The New Animated Film "Flee" Will Change How You Think About the Refugee Experience
Migration

The New Animated Film "Flee" Will Change How You Think About the Refugee Experience

The documentary tells the real-life story of a man who fled Afghanistan as a child

A still of protagonist Amin, from the new animated documentary film Flee. Based on a true story, the film follows Amin's memories of fleeing Afghanistan as a boy with his mother and siblings.
A still of protagonist Amin, from the new animated documentary film "Flee." Based on a true story, the film follows Amin's memories of leaving Afghanistan as a boy and his life after.

To watch "Flee" is to stop breathing for an hour and a half. The animated documentary film slowly and achingly unravels the life story of 30-something Afghanistan-born Amin Awabi and his experience as a refugee, beginning in his boyhood and melting into his teen years.

Now living in Denmark, Amin lies back on a purple and red patterned rug, closes his eyes, and is coaxed by filmmaker Jonas Poher Rasmussen to recount his story. You travel with Amin from his boyhood home in Kabul, at which time his father is imprisoned by the Mujahideen and then disappears, onto a flight to Russia where he lives illegally for years in a kind of purgatory with his siblings and mother, rarely going out for fear of capture by corrupt police. There they wait while his older brother in Sweden gathers enough money to hire human traffickers to transport them to his home in Scandinavia. After one failed attempt, finally, his brother manages to hire a Russian trafficker who sends 16-year-old Amin (alone) to Denmark, not Sweden.

Amin lies back on a purple and red patterned rug, closes his eyes, and is encouraged by filmmaker Jonas Poher Rasmussen to recount his story

Amin lives in Denmark for years, pretending to have no family because the human trafficker who navigated his solo exit from Russia to Denmark advised him to tell any authorities he encounters that his entire family is dead, or risk being shipped back to Afghanistan.

The tone of the film is part confessional and part therapy, as Amin reveals truths and horrors no child should have to witness, details of his life he has never shared before.  Amin's experiences as a young refugee—but more precisely, as a human—grip your heart and squeeze. You simultaneously want to click the off button and watch on, in the hope that he will eventually be reunited with his family, eventually reclaim the innocence of his childhood, flying kites in Kabul and wearing his sister's nightgown around town, making people laugh.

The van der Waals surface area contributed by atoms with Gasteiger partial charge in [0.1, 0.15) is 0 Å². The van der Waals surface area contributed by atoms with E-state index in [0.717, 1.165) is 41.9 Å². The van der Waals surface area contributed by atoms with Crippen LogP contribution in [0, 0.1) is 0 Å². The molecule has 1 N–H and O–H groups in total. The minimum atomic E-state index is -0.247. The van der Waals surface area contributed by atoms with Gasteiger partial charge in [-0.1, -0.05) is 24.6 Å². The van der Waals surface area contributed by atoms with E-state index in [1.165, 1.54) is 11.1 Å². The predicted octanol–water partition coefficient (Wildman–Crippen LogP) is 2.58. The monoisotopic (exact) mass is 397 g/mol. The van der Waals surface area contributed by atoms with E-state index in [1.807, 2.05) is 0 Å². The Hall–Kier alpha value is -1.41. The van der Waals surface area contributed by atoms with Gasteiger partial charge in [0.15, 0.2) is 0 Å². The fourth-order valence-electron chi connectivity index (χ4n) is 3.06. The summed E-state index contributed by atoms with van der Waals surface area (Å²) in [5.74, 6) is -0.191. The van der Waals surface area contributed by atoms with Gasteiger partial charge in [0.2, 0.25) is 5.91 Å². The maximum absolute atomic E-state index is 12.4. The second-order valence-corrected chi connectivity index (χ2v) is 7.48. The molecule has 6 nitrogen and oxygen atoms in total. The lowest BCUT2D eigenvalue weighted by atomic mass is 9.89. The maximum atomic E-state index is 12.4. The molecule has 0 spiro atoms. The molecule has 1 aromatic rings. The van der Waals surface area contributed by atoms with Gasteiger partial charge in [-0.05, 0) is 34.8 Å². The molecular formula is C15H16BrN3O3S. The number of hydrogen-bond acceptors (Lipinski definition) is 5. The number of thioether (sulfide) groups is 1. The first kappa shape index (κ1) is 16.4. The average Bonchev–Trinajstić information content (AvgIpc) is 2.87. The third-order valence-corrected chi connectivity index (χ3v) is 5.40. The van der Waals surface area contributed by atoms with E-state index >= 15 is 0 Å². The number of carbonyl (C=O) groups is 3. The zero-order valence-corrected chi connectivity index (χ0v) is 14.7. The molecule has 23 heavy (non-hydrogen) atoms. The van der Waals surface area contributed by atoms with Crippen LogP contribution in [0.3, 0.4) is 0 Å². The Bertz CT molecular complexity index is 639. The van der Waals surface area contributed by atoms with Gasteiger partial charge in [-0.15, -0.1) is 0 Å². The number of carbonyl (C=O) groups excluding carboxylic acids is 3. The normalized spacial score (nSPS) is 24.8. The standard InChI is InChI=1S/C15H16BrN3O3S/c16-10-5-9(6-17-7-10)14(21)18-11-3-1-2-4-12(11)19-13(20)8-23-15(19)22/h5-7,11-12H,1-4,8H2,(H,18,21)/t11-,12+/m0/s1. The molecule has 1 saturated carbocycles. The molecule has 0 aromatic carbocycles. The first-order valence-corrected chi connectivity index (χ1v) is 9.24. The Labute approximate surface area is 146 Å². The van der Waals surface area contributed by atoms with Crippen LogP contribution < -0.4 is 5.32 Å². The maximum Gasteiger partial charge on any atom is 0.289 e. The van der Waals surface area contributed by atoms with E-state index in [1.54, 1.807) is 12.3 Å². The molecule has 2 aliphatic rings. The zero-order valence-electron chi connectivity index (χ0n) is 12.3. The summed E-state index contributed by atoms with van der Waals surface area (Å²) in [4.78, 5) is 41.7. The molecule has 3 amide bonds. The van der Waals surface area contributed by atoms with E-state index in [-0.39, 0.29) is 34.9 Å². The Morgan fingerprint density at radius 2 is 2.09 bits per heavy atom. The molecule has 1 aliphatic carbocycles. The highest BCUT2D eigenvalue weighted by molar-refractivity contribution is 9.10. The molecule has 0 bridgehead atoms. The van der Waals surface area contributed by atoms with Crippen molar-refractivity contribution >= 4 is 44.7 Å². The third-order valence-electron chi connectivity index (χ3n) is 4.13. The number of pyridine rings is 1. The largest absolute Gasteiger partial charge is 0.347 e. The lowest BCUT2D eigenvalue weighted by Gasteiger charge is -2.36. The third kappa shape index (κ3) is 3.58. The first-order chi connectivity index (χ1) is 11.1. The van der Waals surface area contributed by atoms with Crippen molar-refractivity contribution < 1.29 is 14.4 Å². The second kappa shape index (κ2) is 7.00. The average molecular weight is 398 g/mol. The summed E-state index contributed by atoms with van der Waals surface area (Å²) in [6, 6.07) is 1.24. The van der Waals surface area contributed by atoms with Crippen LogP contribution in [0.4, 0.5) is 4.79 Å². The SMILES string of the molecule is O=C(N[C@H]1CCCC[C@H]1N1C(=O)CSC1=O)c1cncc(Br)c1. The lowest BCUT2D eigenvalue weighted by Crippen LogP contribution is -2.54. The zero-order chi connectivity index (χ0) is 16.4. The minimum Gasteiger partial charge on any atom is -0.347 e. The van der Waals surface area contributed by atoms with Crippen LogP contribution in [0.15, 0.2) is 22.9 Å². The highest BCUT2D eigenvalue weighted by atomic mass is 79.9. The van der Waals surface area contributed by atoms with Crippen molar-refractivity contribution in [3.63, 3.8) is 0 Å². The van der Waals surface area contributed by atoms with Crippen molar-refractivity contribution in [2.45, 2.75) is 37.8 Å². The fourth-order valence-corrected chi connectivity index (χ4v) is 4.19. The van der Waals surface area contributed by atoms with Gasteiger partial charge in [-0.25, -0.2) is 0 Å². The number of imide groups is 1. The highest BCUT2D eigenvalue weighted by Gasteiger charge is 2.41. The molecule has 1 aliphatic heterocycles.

One other theme running quietly through the film is Amin's slowly-growing awareness that he is attracted to men—from an early crush on Jean-Claude Van Damme (a poster on the wall of his childhood room winks down at him at one point), to an attraction he feels for another teen boy he travels with when he's trafficked to northern Europe, to finally admitting he doesn't like girls to his older siblings.

In the Sundance Grand Jury Prize winning film “Flee,” Danish filmmaker Jonas Poher Rasmussen uses animation to share the story of Amin Nawabi’s childhood journey as a refugee from Afghanistan.
In the Sundance Grand Jury Prize winning film “Flee,” Danish filmmaker Jonas Poher Rasmussen uses animation to share the story of Amin Nawabi’s childhood journey as a refugee from Afghanistan.

The documentary's visual palette is muted, gray—a collage of several animation styles and archival news footage—and its soundtrack is thick with the strains of lonely violins. The pace is slow, not for those who crave action and the cherry reds and taxi-cab yellows of a Wes Anderson movie.

While incredibly captivating, it's an incredibly difficult film to watch. Over and over Amin's story reminds you that there are millions of individual refugee stories like his—many of them involving children. According to the UN Refugee Agency, there are nearly 26.4 million refugees around the globe, and half are under the age of 18. They are people displaced by civil war, famine, climate change—catastrophe. Amin's story highlights how refugees are repeatedly met with walls as they seek safe haven, treated like criminals, and torn apart from their loved ones. The film drives home the loneliness, loss of trust, and loss of dignity people who are displaced endure multiple times over. It questions policymakers, police, and coastguard officials, those who are supposed to have our backs, but especially the backs of the most vulnerable people.

26.4 M

There are nearly 26.4 million refugees around the globe

Throughout the movie, it's not unusual to catch yourself repeatedly leaning forward—but into what? Perhaps the answer lies in Kasper, Amin's present-day boyfriend. Kind and quiet, at times we see Kasper with his feet up watching television in their shared home, cooking, teasing Amin for being prickly. Amin resists committing to choosing a house when Kasper drags him out to see properties in the countryside outside of Copenhagen. But slowly, throughout the movie, as Amin begins to tell his story, sharing it with Kasper, too, he realizes he has found that which has been elusive for 20 years. Home.

Kasper is waiting for Amin at the airport at the end of the film (and everyone knows people who love you meet you at the airport) and he drives Amin out to a home he has purchased with a peaceful waterfront view. They wander to the back door, out onto the deck and embrace, then they head into the lush garden to find raspberry bushes. It's an interesting choice of ending by the filmmaker because it suggests there's hope.

 

Flee was released in select theaters in the United States on December 3, 2021. It will be more widely released on January 28, 2022.

Mary Brophy Marcus is the deputy managing editor of Think Global Health. She is a health journalist who specializes in medicine, health policy, and global health. 

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